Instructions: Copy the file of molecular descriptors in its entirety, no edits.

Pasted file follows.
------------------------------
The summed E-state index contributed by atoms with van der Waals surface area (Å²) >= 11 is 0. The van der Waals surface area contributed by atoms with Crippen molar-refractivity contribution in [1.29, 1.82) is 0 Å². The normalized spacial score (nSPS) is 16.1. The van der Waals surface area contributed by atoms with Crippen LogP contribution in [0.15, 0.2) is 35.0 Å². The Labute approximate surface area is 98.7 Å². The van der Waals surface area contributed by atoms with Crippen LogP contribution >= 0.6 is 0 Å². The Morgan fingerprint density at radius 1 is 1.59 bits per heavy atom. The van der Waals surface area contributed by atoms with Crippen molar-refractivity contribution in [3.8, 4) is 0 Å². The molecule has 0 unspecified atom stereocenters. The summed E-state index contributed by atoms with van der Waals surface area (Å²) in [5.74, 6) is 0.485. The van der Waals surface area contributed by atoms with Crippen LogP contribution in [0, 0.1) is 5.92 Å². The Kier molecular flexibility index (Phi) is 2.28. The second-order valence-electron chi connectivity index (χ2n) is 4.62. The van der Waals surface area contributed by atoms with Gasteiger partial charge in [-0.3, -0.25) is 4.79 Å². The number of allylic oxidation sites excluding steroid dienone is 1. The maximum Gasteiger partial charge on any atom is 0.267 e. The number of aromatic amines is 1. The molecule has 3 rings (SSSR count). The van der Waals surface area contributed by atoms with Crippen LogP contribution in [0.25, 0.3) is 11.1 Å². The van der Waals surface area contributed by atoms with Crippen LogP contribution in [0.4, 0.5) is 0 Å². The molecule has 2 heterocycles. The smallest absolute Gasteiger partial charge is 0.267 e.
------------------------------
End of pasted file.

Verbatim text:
The summed E-state index contributed by atoms with van der Waals surface area (Å²) >= 11 is 0. The van der Waals surface area contributed by atoms with Crippen molar-refractivity contribution in [1.29, 1.82) is 0 Å². The normalized spacial score (nSPS) is 16.1. The van der Waals surface area contributed by atoms with Crippen LogP contribution in [0.15, 0.2) is 35.0 Å². The Labute approximate surface area is 98.7 Å². The van der Waals surface area contributed by atoms with Crippen LogP contribution >= 0.6 is 0 Å². The Morgan fingerprint density at radius 1 is 1.59 bits per heavy atom. The van der Waals surface area contributed by atoms with Crippen molar-refractivity contribution in [3.8, 4) is 0 Å². The molecule has 0 unspecified atom stereocenters. The summed E-state index contributed by atoms with van der Waals surface area (Å²) in [5.74, 6) is 0.485. The van der Waals surface area contributed by atoms with Crippen LogP contribution in [0, 0.1) is 5.92 Å². The Kier molecular flexibility index (Phi) is 2.28. The second-order valence-electron chi connectivity index (χ2n) is 4.62. The van der Waals surface area contributed by atoms with Gasteiger partial charge in [-0.3, -0.25) is 4.79 Å². The number of allylic oxidation sites excluding steroid dienone is 1. The maximum Gasteiger partial charge on any atom is 0.267 e. The number of aromatic amines is 1. The molecule has 3 rings (SSSR count). The van der Waals surface area contributed by atoms with Crippen LogP contribution in [0.25, 0.3) is 11.1 Å². The van der Waals surface area contributed by atoms with Crippen LogP contribution in [0.4, 0.5) is 0 Å². The molecule has 2 heterocycles. The smallest absolute Gasteiger partial charge is 0.267 e.